Brake Rotors- What's the Best Material to Use?

When it comes to selecting the optimum type of disc brake to employ there are a number of factors to contend with. Also, most drag cars use 16" or 15" diameter front and rear wheels and the brakes must fit within this envelope.

For any vehicle that’s driven on the street and subject to stop-and-go driving, keeping the rotor cool is an important function. As such, big vented cast iron rotors are primarily used. The cast iron rotors made by Mark Williams Enterprises are .810"s thick, which is some about 2.5-times beefier than M-Ws steel rotors. They’re excellent for street/strip and bracket racing applications, but obviously quite a bit heavier than their steel and carbon fiber counterparts.

Most drag race cars should employ steel rotors, as they provide a good balance of “grab” and reduced weight compared to vented cast iron. You’ll notice that Mark Williams Enterprises offers brake systems with steel rotors that are either slotted or drilled. Why is that, and which is best?

For openers, when brakes are applied it creates a layer of gas between the pad and rotor surfaces. Slotting or drilling the rotors helps evacuate this gas and promote better pad/rotor contact. Secondly, the improved ventilation from slots and holes also helps control operating temperatures and prevent warpage. Finally, the edges of machined or drilled rotors also serve to clean and “refresh” the brake pads and keep the contact surface optimized.

An important point must be made that steel rotors from various manufacturers are not equal. Mark Williams Enterprises has developed the innovative Slot-Drive™ system that is employed to attach the rotor to the hat or hub, which reduces heat transfer and helps eliminate warpage. Another key benefit of M-W rotors is that they’re double disc ground to ensure that both sides are absolutely parallel. Combine this with the extra rigidity found in M-W calipers and you can see how braking efficiency is improved.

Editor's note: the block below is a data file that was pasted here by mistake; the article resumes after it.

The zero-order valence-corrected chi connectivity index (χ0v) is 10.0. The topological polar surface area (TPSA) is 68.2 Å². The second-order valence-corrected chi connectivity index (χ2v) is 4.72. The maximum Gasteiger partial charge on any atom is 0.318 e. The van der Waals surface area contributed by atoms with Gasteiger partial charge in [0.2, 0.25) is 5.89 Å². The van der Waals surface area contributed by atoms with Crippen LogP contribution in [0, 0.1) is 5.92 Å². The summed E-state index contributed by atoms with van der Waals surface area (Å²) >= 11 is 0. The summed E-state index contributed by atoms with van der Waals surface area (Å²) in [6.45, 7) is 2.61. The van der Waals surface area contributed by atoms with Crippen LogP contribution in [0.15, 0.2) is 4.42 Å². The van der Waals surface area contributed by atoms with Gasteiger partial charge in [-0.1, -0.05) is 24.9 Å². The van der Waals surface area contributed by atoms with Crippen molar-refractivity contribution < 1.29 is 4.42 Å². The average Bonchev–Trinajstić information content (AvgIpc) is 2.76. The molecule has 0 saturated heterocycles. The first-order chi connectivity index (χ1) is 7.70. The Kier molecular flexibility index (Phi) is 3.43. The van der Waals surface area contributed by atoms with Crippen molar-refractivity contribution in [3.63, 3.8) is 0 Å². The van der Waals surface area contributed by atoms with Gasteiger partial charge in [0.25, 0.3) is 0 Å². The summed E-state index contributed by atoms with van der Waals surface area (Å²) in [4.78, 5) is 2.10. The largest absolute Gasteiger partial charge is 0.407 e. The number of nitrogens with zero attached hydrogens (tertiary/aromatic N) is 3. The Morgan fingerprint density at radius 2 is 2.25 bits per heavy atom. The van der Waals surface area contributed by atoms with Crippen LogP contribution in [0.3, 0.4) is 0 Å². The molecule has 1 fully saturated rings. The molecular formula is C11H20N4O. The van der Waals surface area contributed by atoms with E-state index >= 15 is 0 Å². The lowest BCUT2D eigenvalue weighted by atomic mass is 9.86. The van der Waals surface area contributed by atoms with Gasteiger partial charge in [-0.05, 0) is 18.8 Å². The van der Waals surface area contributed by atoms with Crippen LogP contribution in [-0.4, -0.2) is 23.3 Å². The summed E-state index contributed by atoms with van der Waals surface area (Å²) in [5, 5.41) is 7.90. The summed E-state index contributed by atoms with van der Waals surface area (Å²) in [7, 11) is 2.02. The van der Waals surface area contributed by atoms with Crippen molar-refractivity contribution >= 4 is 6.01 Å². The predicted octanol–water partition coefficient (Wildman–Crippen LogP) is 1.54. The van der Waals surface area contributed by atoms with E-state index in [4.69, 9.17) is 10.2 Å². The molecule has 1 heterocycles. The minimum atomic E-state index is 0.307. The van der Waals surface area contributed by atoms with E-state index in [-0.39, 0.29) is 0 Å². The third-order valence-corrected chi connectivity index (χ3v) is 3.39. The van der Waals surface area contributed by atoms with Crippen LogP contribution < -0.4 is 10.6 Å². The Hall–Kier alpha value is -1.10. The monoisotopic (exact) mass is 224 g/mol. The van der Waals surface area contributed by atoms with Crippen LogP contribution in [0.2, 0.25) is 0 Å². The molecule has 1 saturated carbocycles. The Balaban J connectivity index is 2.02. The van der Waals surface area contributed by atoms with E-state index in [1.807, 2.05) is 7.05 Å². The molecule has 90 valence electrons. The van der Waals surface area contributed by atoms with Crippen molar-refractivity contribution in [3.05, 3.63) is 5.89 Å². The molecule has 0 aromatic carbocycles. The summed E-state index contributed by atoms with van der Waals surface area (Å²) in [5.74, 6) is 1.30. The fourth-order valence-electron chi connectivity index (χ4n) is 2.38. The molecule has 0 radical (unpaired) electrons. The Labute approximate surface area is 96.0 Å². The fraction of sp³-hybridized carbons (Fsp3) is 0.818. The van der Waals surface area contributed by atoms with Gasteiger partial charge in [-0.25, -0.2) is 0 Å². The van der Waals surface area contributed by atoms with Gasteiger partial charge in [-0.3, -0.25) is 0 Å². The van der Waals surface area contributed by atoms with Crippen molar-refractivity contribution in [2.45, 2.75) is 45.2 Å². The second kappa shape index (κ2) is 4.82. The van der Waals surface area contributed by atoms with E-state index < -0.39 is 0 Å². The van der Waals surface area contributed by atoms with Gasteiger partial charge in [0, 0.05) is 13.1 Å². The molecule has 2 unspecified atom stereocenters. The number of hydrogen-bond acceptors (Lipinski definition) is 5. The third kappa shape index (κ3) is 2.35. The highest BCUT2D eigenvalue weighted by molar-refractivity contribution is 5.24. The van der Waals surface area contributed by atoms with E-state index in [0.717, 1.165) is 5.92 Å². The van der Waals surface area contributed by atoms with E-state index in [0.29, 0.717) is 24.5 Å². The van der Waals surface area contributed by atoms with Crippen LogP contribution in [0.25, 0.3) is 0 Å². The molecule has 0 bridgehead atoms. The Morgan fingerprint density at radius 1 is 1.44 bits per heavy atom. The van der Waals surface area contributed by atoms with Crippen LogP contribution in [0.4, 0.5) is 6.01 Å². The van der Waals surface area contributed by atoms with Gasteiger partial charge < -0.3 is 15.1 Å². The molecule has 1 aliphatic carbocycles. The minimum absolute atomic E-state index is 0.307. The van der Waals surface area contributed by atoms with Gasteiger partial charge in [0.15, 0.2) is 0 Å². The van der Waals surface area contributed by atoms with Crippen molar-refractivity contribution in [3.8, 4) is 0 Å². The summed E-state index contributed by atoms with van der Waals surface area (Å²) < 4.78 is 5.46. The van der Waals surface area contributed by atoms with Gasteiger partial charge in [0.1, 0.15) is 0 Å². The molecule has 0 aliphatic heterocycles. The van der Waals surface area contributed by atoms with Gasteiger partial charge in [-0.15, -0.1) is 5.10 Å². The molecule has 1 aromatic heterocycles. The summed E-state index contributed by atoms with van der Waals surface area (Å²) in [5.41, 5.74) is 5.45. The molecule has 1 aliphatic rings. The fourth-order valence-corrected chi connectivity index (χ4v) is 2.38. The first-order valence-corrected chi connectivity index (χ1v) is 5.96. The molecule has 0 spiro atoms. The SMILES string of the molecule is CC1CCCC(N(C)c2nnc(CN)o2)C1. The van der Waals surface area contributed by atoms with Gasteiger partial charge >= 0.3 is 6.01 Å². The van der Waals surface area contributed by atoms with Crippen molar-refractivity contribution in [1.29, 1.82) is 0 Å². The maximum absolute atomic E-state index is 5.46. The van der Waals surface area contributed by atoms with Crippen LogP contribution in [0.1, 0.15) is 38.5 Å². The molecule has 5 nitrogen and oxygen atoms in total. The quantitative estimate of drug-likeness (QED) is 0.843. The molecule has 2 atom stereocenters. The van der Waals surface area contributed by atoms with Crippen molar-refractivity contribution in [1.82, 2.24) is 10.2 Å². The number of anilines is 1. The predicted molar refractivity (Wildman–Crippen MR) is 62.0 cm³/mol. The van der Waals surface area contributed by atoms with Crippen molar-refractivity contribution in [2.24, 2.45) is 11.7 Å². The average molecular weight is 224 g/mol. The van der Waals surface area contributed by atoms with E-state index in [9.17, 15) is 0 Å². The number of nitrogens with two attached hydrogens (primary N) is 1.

According to M-W sales personnel, the overwhelming majority of racers prefer the drilled rotors to the slotted ones because of weight considerations. Some racers prefer the slotted rotors for high stall speed foot brake cars because there's more pad contact area to help hold the car on the line, although the difference is negligible.
  Getting back to the relative weights, an 11.75" diameter slotted rotor weighs 7 lbs., while its cross-drilled counterpart tips the scales at 6 lbs. For the sake of comparison, a vented cast iron rotor weighs 8 lbs. and a carbon fiber unit is but 2 lbs.

Carbon/carbon brakes are the ultimate for today’s fastest drag cars. Originally developed for Formula 1 competition, they have transitioned into drag racing because of their ability to perform flawlessly under extreme, high heat conditions. They are also substantially lighter than steel and can save up to 10 lbs. of rotating weight (which significantly improves stopping ability, too). Note that the carbon/carbon used in brakes is different from the carbon fiber used for race car body panels. It’s a composite material consisting of carbon fibre reinforcement in a matrix of graphite that is very dense and takes extensive heat, pressure and time to form.

If you’re unsure which is best for you, let the experienced technicians at M-W help with your selection.



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